Part II: Ranking Graduate vs. Undergraduate Programs, and by Major

Some schools are mostly tailored towards teaching the undergraduates while some are focused on research (mainly by virtue of their PhD programs). Of course, there are others who are good at both. In fact, most schools that do well in graduate programs tend to do well in undergraduate programs, and vice versa. When it comes to separating the graduate and undergraduate programs, schools typically separate them by majors as well. Hence, the rankings tend to get a bit more accurate. For instance, consider engineering majors. US News separate rankings into two categories: one for schools where PhD programs and offered (they are research schools) and one for schools where there are no PhD programs.

For schools that offer doctorate programs, MIT is ranked # 1 for engineering programs, followed by Stanford and University of California- Berkeley. The University of Michigan, which was not near the top 10 for overall quality rankings by Times and US News, is ranked #4 for graduate engineering. Harvard, which is near top by all previous rankings, is ranked #22 for graduate engineering program. The University of Utah, my alma mater, is ranked #45 in Business Programs while being ranked #110 nationally for overall quality by the US News. Students can further divide the engineering and business programs into their most basic majors (Electrical, Civil, Accounting, Finance, etc.). New York University, which is ranked #30 in the national overall ranking, is ranked #2 for Finance. In fact, NYU is ranked very well for almost all business majors due to its location in the financial center, New York.  This should convince the students that they should never solely rely on just the overall rankings of the school but also consider respective majors.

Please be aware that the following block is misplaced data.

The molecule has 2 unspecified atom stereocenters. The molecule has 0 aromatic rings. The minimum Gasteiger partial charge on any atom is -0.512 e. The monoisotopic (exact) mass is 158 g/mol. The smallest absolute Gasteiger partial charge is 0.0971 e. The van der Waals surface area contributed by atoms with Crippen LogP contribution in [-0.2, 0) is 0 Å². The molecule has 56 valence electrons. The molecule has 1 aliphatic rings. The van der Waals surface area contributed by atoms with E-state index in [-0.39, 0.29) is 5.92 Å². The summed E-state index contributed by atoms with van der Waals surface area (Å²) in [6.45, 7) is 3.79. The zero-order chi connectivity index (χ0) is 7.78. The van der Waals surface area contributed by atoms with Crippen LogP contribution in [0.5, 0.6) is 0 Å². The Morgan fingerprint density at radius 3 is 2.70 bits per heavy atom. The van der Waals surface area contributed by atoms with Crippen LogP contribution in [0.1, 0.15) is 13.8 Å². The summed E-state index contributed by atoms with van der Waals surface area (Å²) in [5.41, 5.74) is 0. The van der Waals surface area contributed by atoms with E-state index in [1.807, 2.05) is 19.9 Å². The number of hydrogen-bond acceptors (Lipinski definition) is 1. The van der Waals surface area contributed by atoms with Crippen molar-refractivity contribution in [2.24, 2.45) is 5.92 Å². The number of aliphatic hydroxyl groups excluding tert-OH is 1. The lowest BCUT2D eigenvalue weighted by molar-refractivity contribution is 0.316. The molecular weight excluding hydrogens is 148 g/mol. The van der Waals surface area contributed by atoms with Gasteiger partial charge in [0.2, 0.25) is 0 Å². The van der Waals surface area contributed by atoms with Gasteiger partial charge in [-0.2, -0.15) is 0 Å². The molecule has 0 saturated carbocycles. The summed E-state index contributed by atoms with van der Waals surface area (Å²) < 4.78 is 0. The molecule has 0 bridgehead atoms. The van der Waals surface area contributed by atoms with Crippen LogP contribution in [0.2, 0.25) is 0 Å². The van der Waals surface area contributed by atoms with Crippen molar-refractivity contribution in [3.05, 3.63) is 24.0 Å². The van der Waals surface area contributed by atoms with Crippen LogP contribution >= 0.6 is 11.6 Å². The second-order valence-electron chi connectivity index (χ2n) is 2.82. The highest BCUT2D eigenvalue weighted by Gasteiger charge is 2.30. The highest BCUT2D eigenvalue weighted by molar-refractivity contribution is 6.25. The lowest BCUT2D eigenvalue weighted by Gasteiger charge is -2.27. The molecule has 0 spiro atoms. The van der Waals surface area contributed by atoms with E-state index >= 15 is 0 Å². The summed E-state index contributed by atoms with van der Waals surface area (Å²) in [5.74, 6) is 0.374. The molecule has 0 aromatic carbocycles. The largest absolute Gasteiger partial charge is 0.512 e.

For best business schools, Harvard claims the top spot, followed by the University of Chicago as #2.  However, when separating the business programs into undergraduate and graduate business programs, rankings are different. The University of Pennsylvania, and not Harvard, is ranked #1 while MIT is ranked #2. Hence, a school that claims a top stop for an undergraduate program may not have the top ranking when studies are divided into undergraduate and graduate levels.

To make ranking business more complicated than it already is, a few studies provide so-called ‘global rankings.’